Understand and document what your responsibilities are in terms of maintenance and who you should call in case of an emergency. When you move in, the landlord should document the condition of the property—if there is pre existing damage, insist that it’s recorded accurately before you accept the keys. Check all the appliances, door locks, and plumbing, and if anything needs attention, require that it be addressed now so you don’t end up paying for it later.

If your landlord doesn’t supply a checklist to verify the current condition of the property when you sign the lease, supply one yourself. There are several free templates online that you can use to document the condition of the property and ask your landlord to co-sign. If you a working with a RealtorⓇ, he or she will provide you with one.

5. How is rent paid?

Every landlord or management company has their own way of accepting rent payments. While in an ideal world you’d be able to just easily pay your rent online every month, it’s possible that you’ll need to drop off a check somewhere or mail it to a specific location.

6. When is rent due?

Most rents are due on the first of every month, but according to what it says in your lease, you may have some flexibility, especially if you have to mail a check somewhere. See if there’s a grace period on rent payments, such as three or five days from the first of the month. While chances are it will just be due on the first, it doesn’t hurt to find out if there’s a little wiggle room.

7. What are the move-in fees?

In addition to your first month’s rent, you may have other required fees due prior to move-in, including last month’s rent, a security deposit, administrative fees, elevator rental fees, or other specific move-in related costs. Check on what these are so that you can make sure you’re not hit with any surprises when moving day comes around.

The more you know about questions to ask before signing a lease, the better protected you’ll be against any surprises or upsets once the lease starts.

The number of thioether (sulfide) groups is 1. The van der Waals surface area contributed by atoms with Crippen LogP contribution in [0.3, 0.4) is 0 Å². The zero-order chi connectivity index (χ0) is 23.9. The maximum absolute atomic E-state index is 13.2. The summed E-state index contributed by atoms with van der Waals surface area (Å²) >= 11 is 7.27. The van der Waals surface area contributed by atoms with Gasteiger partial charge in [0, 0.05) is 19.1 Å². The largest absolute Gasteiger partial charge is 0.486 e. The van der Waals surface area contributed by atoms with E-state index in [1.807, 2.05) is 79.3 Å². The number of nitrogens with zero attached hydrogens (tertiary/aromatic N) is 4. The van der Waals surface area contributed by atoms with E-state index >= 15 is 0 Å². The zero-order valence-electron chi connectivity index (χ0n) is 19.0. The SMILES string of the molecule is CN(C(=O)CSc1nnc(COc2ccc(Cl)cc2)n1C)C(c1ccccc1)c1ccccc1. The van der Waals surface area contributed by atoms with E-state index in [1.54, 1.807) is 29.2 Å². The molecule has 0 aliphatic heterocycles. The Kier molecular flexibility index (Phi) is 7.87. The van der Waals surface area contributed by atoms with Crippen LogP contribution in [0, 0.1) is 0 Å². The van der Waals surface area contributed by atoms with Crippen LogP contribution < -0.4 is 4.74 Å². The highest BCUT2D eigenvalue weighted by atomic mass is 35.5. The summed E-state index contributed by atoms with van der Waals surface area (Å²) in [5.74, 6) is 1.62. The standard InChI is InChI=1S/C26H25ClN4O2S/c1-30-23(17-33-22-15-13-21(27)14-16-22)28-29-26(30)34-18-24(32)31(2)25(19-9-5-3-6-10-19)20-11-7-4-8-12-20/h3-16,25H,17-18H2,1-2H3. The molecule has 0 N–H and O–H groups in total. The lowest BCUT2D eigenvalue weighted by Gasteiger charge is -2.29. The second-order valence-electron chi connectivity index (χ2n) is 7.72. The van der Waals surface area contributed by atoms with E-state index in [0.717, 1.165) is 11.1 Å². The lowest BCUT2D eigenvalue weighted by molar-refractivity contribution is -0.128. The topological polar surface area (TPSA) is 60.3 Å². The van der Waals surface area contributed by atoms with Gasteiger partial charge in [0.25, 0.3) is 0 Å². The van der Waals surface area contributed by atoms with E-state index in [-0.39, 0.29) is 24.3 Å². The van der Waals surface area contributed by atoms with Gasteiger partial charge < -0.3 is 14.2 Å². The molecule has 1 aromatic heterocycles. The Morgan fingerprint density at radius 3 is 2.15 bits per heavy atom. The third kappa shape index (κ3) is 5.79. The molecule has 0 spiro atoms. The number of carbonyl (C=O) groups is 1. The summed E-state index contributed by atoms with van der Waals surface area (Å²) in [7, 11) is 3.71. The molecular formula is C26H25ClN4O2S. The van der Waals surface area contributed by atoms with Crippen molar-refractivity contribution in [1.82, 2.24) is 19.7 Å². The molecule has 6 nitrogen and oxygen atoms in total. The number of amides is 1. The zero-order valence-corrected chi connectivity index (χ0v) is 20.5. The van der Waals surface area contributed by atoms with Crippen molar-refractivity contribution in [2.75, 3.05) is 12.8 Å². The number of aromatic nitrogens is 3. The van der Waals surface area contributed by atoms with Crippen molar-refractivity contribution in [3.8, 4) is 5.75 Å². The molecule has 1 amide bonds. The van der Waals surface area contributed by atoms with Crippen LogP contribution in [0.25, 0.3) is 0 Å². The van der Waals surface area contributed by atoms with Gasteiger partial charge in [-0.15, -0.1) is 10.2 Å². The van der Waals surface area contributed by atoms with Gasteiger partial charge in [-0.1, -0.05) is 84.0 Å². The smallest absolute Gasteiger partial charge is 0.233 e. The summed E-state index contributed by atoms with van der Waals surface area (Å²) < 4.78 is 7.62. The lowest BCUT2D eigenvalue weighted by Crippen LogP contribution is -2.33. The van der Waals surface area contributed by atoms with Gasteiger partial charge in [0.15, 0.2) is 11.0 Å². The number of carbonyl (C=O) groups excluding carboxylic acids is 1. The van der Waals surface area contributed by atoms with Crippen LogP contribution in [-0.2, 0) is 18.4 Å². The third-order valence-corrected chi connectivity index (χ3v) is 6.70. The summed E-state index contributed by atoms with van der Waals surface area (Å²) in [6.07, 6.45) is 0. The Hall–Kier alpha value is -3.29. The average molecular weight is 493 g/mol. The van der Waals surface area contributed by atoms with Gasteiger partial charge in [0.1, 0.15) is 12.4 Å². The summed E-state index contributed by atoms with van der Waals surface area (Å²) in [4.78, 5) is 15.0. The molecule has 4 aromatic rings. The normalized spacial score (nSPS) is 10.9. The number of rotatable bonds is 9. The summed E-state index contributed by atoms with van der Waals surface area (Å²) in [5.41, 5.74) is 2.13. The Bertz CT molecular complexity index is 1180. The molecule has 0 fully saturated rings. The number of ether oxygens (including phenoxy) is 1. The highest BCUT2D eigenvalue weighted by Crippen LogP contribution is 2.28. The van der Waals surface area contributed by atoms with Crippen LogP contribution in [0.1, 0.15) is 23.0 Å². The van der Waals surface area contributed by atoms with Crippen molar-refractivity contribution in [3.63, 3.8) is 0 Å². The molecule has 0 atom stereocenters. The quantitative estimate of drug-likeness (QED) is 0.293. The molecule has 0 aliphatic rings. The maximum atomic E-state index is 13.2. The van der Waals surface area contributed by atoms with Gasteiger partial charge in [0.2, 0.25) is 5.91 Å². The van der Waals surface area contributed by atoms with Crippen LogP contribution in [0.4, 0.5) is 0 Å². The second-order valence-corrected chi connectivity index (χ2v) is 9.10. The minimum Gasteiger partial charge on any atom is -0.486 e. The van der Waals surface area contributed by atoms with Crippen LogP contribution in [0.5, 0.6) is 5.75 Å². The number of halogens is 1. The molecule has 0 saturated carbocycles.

Is There a Shift in Perceptions of the Housing Market?

For the past five quarters, the majority of Americans said their housing markets were overheating. Now, in the fourth quarter, 75 percent of Americans say their local housing market is starting to cool, according to Value Insured’s Q4 2018 Modern Homebuyer Survey. Homeowners in California, Colorado, Texas, and Washington are most likely to say their local market is starting to cool off.

The survey “revealed some concerning evidence about the changing psychology of the housing market,” says Robert Shiller, a housing economist. “We will be watching these numbers as they unfold over the future.”

Seventy-two percent of Americans and 78 percent of “urban residents” say home prices are still too high. Urban homeowners blame “flippers and speculative investors” and “wealthy transplants from more expensive housing markets” for inflating their local home prices to unsustainable levels, according to the report.

Some home buyers may hit the pause button to see what happens in the housing market. Fifty-nine percent of interested home buyers (which includes first-time and move-up buyers) say they plan to wait for a “meaningful correction” before they buy. Fourteen percent say they plan to not buy at all until a correction occurs.

Several markets are seeing home prices slow. Value Insured’s report notes that the fastest drops in home prices have been happening in Seattle, and North Texas has seen some of its largest sales declines in seven years.